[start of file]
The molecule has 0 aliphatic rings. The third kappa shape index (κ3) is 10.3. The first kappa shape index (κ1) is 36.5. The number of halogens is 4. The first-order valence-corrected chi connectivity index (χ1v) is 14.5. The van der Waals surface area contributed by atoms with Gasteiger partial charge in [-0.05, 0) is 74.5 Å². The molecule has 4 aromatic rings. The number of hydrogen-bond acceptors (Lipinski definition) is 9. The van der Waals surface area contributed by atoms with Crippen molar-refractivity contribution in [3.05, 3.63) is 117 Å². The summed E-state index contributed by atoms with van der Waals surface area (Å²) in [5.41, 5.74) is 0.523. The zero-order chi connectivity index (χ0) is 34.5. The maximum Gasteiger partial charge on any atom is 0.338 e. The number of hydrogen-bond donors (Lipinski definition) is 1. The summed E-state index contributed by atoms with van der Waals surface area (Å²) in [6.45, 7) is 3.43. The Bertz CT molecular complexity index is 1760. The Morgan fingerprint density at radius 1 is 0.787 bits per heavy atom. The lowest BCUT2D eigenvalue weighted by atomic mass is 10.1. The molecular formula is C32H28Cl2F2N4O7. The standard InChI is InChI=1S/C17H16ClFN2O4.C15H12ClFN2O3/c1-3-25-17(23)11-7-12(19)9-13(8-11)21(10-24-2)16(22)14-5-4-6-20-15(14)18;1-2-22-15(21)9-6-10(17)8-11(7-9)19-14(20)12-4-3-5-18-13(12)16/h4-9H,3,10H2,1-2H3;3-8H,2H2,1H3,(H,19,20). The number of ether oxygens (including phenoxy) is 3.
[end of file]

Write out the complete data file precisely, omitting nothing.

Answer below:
The molecule has 0 aliphatic rings. The third kappa shape index (κ3) is 10.3. The first kappa shape index (κ1) is 36.5. The number of halogens is 4. The first-order valence-corrected chi connectivity index (χ1v) is 14.5. The van der Waals surface area contributed by atoms with Gasteiger partial charge in [-0.05, 0) is 74.5 Å². The molecule has 4 aromatic rings. The number of hydrogen-bond acceptors (Lipinski definition) is 9. The van der Waals surface area contributed by atoms with Crippen molar-refractivity contribution in [3.05, 3.63) is 117 Å². The summed E-state index contributed by atoms with van der Waals surface area (Å²) in [5.41, 5.74) is 0.523. The zero-order chi connectivity index (χ0) is 34.5. The maximum Gasteiger partial charge on any atom is 0.338 e. The number of hydrogen-bond donors (Lipinski definition) is 1. The summed E-state index contributed by atoms with van der Waals surface area (Å²) in [6.45, 7) is 3.43. The Bertz CT molecular complexity index is 1760. The Morgan fingerprint density at radius 1 is 0.787 bits per heavy atom. The lowest BCUT2D eigenvalue weighted by atomic mass is 10.1. The molecular formula is C32H28Cl2F2N4O7. The standard InChI is InChI=1S/C17H16ClFN2O4.C15H12ClFN2O3/c1-3-25-17(23)11-7-12(19)9-13(8-11)21(10-24-2)16(22)14-5-4-6-20-15(14)18;1-2-22-15(21)9-6-10(17)8-11(7-9)19-14(20)12-4-3-5-18-13(12)16/h4-9H,3,10H2,1-2H3;3-8H,2H2,1H3,(H,19,20). The number of ether oxygens (including phenoxy) is 3.